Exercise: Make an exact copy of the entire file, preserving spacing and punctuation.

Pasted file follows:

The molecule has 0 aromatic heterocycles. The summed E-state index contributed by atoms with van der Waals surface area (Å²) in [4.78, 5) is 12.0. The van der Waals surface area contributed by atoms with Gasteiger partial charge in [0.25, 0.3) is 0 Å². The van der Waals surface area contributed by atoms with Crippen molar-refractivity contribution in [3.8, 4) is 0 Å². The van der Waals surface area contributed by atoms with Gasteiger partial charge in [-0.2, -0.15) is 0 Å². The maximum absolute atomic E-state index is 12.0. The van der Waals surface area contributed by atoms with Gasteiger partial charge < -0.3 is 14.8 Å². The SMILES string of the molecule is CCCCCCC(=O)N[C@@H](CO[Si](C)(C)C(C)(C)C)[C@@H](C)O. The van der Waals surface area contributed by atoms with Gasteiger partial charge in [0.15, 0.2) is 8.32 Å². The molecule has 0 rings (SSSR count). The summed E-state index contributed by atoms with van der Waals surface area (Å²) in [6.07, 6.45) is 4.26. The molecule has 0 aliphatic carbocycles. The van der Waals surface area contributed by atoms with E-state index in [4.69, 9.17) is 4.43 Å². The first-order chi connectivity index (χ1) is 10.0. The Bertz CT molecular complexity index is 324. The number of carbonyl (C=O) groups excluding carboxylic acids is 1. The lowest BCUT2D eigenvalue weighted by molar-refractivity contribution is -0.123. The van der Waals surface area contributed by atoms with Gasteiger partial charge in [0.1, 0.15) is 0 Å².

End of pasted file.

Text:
The molecule has 0 aromatic heterocycles. The summed E-state index contributed by atoms with van der Waals surface area (Å²) in [4.78, 5) is 12.0. The van der Waals surface area contributed by atoms with Gasteiger partial charge in [0.25, 0.3) is 0 Å². The van der Waals surface area contributed by atoms with Crippen molar-refractivity contribution in [3.8, 4) is 0 Å². The van der Waals surface area contributed by atoms with Gasteiger partial charge in [-0.2, -0.15) is 0 Å². The maximum absolute atomic E-state index is 12.0. The van der Waals surface area contributed by atoms with Gasteiger partial charge < -0.3 is 14.8 Å². The SMILES string of the molecule is CCCCCCC(=O)N[C@@H](CO[Si](C)(C)C(C)(C)C)[C@@H](C)O. The van der Waals surface area contributed by atoms with Gasteiger partial charge in [0.15, 0.2) is 8.32 Å². The molecule has 0 rings (SSSR count). The summed E-state index contributed by atoms with van der Waals surface area (Å²) in [6.07, 6.45) is 4.26. The molecule has 0 aliphatic carbocycles. The van der Waals surface area contributed by atoms with E-state index in [4.69, 9.17) is 4.43 Å². The first-order chi connectivity index (χ1) is 10.0. The Bertz CT molecular complexity index is 324. The number of carbonyl (C=O) groups excluding carboxylic acids is 1. The lowest BCUT2D eigenvalue weighted by molar-refractivity contribution is -0.123. The van der Waals surface area contributed by atoms with Gasteiger partial charge in [0.1, 0.15) is 0 Å².